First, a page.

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Sex Mob has always been more vaudeville than Lincoln Center Jazz. But they are also, I would argue, more Ellingtonian than Wynton and his Duke-wannabes.
The far-flung outfit was started in 1998 by slide trumpeter Steven Bernstein as a vehicle for his popular culture standup jazz act. Before The Bad Plus and Brad Mehldau thought to cover pop tunes, Sex Mob was twisting the macarena and the music of Prince and Nirvana into jazz vehicles. His earlier gigs with the Lounge Lizards, Kamikaze Ground Crew, and Spanish Fly forecasted this evolution. But he also ties these "covers" to the tradition. Bernstein was the musical director/arranger for Robert Altman’s Kansas City film, and all his music can be linked to Duke Ellington’s populist traditions.
Dime Grind Palace follows the 2001 record Sex Mob Does Bond. This disc was recorded without rehearsals and plays like a rowdy road show. The core band of Bernstein, Briggan Krauss, Tony Scherr, and Kenny Wollesen is supplemented by a cast of Downtown musicians, in addition to trombone hero Roswell Rudd.
From waltzes and marching band introductions come shouting mayhem and hard grooved funk. Bernstein’s arrangements, written to bring order before the chaos, rely heavily on party grooves and warm brass (trombone and slide trumpet) feelings. When he slows things down, as on “Blue and Sentimental,” the music does not let go of its heavy grooves. Horns interlap for soul-love. Roswell Rudd takes a solo worth the price of the record itself. He seems to play as the Dime Grind dancers are cooling their heels, only to beckon them to the second set.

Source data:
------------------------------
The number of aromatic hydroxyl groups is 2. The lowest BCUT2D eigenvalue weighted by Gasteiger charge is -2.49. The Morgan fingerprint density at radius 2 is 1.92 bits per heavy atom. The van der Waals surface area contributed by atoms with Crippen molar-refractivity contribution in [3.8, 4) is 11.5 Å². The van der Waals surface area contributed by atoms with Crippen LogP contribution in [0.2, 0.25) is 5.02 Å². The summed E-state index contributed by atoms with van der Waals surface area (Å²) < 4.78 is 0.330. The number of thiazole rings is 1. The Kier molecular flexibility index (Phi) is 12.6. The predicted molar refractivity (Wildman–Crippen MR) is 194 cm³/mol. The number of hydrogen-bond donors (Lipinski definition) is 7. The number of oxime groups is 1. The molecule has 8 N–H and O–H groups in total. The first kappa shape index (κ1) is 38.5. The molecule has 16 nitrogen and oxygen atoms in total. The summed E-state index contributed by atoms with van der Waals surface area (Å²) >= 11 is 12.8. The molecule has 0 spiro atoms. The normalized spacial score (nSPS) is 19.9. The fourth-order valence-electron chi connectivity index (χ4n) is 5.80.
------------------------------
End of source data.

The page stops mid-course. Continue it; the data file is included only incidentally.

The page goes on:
Briggan Krauss’ flutter is repeated over the eerie opening to “Mothra,” and yes the march to battle with Godzilla is waged with weird melodica and strange effects. Roswell Rudd’s composition “Norbert’s Weiner” fits nicely with Sex Mob’s style, the clarinet and tuba creating a strange kind of klezmer waltz.
Sex Mob beckons you to come for the show, but stay for the music. After repeated spins the novelty is overshadowed by the thrilling musicianship.
Track Listing: Entrance Music; Kitchen; Dime Grind Palace; Translation 1; Blue And Sentimental; Mothra; Slide
Serenade; Translation 4; Norbert
Personnel: Steven Bernstein - Slide Trumpet, Mellophone, Haitian Trumpet; Briggan Krauss - Alto Saxophone,
Baritone Saxophone; Tony Scherr - Bass; Kenny Wollesen - Drums; Roswell Rudd - Trombone,
Vacine; Peter Apfelbaum - Organ, Melodica, Tenor Saxophone; Brian Mitchel - Wurlitzer Electric
Piano; Doug Wieselman - Clarinet; Marcus Rojas - Tuba, Haitian Trumpet; David Tronzo - Slide
Guitar; Scott Robinson - Slide Saxophone, Alto Clarinet; John Kruth - Mandolin; Mark Stewart -
I love jazz because anything is possible; it has few rules and the best jazz breaks those ones. I prefer free improv because it doesn't really have any rules at all.
I was first exposed to jazz in my teens (in the late sixties).
The first jazz record I bought was Filles de Kilimanjaro by Miles Davis, shortly followed by Extrapolation by John McLaughlin.
My advice to new listeners is to listen as widely as possible and not to make snap judgments--stick with it.